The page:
By Alexander Posey (Author), Matthew Wynn Silvils (Editor)
Though he died at the age of thirty-four, the Muscogee (Creek) poet, journalist, and humorist Alexander Posey (1873–1908) was one of the most prolific and influential American Indian writers of his time. This volume of nine stories, five orations, and nine works of oral tradition is the first to collect these entertaining and important works of Muscogee literature. Many of Posey’s stories reflect trickster themes; his orations demonstrate both his rhetorical prowess and his political stance as a “Progressive” Muscogee; and his works of oral tradition reveal his deep cultural roots. Most of these pieces, which first appeared between 1892 and 1907 in Indian Territory newspapers and magazines, have since become rarities, many of the original pieces surviving only as single clippings in a few archives.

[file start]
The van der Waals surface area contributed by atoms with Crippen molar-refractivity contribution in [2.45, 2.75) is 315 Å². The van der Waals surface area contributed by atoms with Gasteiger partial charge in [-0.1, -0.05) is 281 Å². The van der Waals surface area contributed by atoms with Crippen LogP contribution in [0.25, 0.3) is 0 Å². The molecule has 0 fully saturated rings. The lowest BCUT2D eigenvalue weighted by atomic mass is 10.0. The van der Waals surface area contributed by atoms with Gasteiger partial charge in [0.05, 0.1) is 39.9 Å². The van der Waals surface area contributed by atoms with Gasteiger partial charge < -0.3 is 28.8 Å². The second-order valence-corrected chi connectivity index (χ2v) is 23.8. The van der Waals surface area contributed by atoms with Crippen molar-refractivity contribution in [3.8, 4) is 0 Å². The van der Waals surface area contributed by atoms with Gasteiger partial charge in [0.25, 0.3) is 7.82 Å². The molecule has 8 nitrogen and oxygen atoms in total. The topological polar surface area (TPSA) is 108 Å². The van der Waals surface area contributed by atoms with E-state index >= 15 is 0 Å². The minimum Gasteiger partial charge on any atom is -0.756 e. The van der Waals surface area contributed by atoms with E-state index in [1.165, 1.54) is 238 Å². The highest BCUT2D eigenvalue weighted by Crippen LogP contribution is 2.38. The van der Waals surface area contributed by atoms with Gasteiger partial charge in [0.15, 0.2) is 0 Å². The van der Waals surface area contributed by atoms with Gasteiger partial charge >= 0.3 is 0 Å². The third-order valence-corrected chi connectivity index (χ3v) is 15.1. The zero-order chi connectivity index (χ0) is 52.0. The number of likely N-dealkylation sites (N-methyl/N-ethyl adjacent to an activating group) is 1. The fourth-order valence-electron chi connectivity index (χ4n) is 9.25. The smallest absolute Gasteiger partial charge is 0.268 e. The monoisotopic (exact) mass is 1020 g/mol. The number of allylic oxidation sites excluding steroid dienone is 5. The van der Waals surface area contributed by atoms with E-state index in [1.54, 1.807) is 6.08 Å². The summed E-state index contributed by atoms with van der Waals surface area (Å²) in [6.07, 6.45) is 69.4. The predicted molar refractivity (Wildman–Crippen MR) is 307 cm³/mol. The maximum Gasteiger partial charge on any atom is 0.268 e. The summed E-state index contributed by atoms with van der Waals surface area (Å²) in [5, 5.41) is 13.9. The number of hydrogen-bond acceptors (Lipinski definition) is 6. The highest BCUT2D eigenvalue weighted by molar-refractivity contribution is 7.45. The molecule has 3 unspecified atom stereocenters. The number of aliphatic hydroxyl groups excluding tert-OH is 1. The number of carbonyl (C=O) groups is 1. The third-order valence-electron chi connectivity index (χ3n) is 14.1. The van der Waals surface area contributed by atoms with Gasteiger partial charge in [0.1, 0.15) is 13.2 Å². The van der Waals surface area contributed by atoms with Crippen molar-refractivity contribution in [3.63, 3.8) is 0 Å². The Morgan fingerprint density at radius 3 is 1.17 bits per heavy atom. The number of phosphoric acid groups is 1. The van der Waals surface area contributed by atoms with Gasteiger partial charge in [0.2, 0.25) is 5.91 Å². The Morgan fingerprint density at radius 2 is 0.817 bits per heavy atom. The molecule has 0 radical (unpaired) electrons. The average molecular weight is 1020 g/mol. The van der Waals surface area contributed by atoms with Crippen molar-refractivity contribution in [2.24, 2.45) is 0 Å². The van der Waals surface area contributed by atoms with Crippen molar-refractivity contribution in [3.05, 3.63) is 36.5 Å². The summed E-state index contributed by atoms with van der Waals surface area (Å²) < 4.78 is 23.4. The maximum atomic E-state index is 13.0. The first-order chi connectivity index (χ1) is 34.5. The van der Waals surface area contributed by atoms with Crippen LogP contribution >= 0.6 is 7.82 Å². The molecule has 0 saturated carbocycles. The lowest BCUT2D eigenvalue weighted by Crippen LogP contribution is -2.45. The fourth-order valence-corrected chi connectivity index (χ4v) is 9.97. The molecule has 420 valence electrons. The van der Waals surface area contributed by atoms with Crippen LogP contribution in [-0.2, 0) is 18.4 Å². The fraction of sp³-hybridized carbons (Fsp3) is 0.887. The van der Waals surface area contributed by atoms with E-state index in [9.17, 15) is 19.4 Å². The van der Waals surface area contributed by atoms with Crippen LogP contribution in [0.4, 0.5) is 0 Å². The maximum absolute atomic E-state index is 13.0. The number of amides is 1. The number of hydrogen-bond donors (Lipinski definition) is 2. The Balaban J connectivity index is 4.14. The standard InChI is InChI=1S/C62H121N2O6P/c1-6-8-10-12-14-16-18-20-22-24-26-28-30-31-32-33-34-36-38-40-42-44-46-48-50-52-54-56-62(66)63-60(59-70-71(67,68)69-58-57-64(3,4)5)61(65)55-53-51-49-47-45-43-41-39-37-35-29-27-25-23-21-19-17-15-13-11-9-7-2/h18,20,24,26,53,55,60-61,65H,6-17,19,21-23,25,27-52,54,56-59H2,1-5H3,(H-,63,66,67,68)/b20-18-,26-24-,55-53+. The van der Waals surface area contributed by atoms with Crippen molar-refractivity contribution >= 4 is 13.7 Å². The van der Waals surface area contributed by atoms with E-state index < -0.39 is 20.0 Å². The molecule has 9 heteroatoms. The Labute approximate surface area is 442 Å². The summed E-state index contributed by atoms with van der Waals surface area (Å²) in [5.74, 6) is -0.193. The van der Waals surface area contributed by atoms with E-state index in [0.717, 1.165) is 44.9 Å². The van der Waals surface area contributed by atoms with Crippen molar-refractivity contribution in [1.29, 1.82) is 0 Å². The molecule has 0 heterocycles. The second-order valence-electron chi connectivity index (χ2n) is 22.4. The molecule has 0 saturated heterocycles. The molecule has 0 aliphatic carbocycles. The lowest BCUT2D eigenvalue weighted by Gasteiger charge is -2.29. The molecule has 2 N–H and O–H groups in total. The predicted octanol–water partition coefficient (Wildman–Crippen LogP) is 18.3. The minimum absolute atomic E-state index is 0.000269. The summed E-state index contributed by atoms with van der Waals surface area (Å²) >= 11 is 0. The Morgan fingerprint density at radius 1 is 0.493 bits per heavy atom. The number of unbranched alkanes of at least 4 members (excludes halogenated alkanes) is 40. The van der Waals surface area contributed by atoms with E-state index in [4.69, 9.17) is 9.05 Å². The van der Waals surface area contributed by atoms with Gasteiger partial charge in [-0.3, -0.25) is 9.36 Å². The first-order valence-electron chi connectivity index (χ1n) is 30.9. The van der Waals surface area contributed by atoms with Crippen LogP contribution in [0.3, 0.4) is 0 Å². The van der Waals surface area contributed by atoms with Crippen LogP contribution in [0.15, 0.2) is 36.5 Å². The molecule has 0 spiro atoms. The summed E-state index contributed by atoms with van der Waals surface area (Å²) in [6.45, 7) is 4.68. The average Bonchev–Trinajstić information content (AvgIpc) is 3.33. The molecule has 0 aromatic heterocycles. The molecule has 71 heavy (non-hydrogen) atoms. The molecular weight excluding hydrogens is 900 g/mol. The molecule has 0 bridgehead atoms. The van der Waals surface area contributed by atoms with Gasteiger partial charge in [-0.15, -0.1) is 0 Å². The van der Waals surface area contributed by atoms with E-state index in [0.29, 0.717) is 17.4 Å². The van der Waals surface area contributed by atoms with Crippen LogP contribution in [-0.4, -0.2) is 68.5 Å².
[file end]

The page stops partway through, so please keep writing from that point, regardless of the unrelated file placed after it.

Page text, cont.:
While Muscogee oral tradition greatly influenced Posey’s prose, his work was also infused with the Euro-American influences that formed much of his literary education. As this collection demonstrates, Posey used his knowledge of Euro-American literature and history to help write works that championed his own people at a time of profound oppression at the hands of the United States government. Posey’s vivid literary style merges rich regional humor with Muscogee oral tradition in a way that makes him a unique figure in American Indian literature and politics. Chinnubbie and the Owl brings these works of great literary, cultural, and historical value to a new generation of readers.